http://mathworld.wolfram.com/Circle-LineIntersection.html This is a very accurate equation the traditional method of solving by quadriatic equation does not work . It provides very ambiguoys values. But this one worked as I programmed it in C ++. Please help me with how this was derived.
I shall be highly grateful to whosoever is ready to guide me on this.
This is not a general mathematics help site. In the future, please send mathematics questions to places set up to handle them.
The http://mathworld.wolfram.com/ web pages have a Contact the MathWorld Team link, usually at the bottom of the page.
The reference in the web page you listed,
Rhoad, R.; Milauskas, G.; and Whipple, R., Geometry for Enjoyment and Challenge, rev. ed. Evanston, IL: McDougal, Littell & Company, 1984,
or similar geometry text, is probably available in a library.
I apologize for my response. I will refrain from attempting to answer mathematical questions on this site in the future.
A vector geometry approach may be helpful.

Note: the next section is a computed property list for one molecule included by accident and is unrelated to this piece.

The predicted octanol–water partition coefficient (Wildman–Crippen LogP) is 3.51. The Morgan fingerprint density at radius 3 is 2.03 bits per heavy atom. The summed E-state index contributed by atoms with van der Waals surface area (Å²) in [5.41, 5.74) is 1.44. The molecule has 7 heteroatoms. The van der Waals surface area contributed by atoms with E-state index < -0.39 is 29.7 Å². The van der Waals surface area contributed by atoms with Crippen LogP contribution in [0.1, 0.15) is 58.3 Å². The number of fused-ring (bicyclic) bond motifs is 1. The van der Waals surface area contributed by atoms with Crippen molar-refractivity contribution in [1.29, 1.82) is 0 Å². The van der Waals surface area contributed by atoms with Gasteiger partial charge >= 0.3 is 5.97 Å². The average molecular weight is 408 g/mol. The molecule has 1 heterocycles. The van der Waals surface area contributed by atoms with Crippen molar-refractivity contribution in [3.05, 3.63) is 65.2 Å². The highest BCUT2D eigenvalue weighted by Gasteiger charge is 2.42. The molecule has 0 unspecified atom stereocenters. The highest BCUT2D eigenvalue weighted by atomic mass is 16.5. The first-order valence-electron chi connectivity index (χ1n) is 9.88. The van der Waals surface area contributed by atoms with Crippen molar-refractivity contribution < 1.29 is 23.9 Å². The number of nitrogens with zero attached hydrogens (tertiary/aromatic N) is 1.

Let C be the circle center, r its radius.
Let P be a point on the line v, a unit vector in the direction of the line.
First, project C onto the line giving point Q
l = (C - P).v, Q = P + l v**.
Then compute the distance of C from the line
d = ||(C - Q)||
If this distance d = r, then Q is the tangent point.
If this distance d > r, then there are no real intersection points.
Else, the distance of the intersection points from Q are found using Pythagoras.
b = sqrt(r^2 - d^2)
then the two intersection points are given by:
ip1 = Q + b v, ip2 = Q - b v.
Do you have an example of whatever you are claiming "does not work" (or what you mean by ambiguous values)? What is the "this" whose derivation you are asking about?
As currently posed, there is not a viable Wolfram Technologies related question in here, at least that I can discern.